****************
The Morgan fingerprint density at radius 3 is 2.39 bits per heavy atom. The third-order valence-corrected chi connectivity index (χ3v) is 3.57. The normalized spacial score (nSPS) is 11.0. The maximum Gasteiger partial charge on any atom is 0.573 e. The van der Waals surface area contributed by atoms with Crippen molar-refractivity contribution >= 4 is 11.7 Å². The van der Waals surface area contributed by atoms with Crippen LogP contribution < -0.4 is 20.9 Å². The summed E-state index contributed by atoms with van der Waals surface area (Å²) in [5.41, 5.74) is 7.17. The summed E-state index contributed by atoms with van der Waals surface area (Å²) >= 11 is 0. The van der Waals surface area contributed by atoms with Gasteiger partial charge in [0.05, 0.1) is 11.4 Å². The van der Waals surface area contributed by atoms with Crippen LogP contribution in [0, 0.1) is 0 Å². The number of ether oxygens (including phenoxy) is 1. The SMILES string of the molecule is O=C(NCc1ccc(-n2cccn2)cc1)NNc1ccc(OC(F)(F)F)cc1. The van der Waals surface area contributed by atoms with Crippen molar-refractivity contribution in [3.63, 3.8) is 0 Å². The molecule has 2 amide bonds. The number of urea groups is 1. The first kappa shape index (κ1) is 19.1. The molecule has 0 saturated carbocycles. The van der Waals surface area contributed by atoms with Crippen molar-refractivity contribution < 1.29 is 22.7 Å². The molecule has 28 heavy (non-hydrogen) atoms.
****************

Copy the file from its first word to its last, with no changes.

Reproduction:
The Morgan fingerprint density at radius 3 is 2.39 bits per heavy atom. The third-order valence-corrected chi connectivity index (χ3v) is 3.57. The normalized spacial score (nSPS) is 11.0. The maximum Gasteiger partial charge on any atom is 0.573 e. The van der Waals surface area contributed by atoms with Crippen molar-refractivity contribution >= 4 is 11.7 Å². The van der Waals surface area contributed by atoms with Crippen LogP contribution < -0.4 is 20.9 Å². The summed E-state index contributed by atoms with van der Waals surface area (Å²) in [5.41, 5.74) is 7.17. The summed E-state index contributed by atoms with van der Waals surface area (Å²) >= 11 is 0. The van der Waals surface area contributed by atoms with Gasteiger partial charge in [0.05, 0.1) is 11.4 Å². The van der Waals surface area contributed by atoms with Crippen LogP contribution in [0, 0.1) is 0 Å². The number of ether oxygens (including phenoxy) is 1. The SMILES string of the molecule is O=C(NCc1ccc(-n2cccn2)cc1)NNc1ccc(OC(F)(F)F)cc1. The van der Waals surface area contributed by atoms with Crippen molar-refractivity contribution in [3.63, 3.8) is 0 Å². The molecule has 2 amide bonds. The number of urea groups is 1. The first kappa shape index (κ1) is 19.1. The molecule has 0 saturated carbocycles. The van der Waals surface area contributed by atoms with Crippen molar-refractivity contribution < 1.29 is 22.7 Å². The molecule has 28 heavy (non-hydrogen) atoms.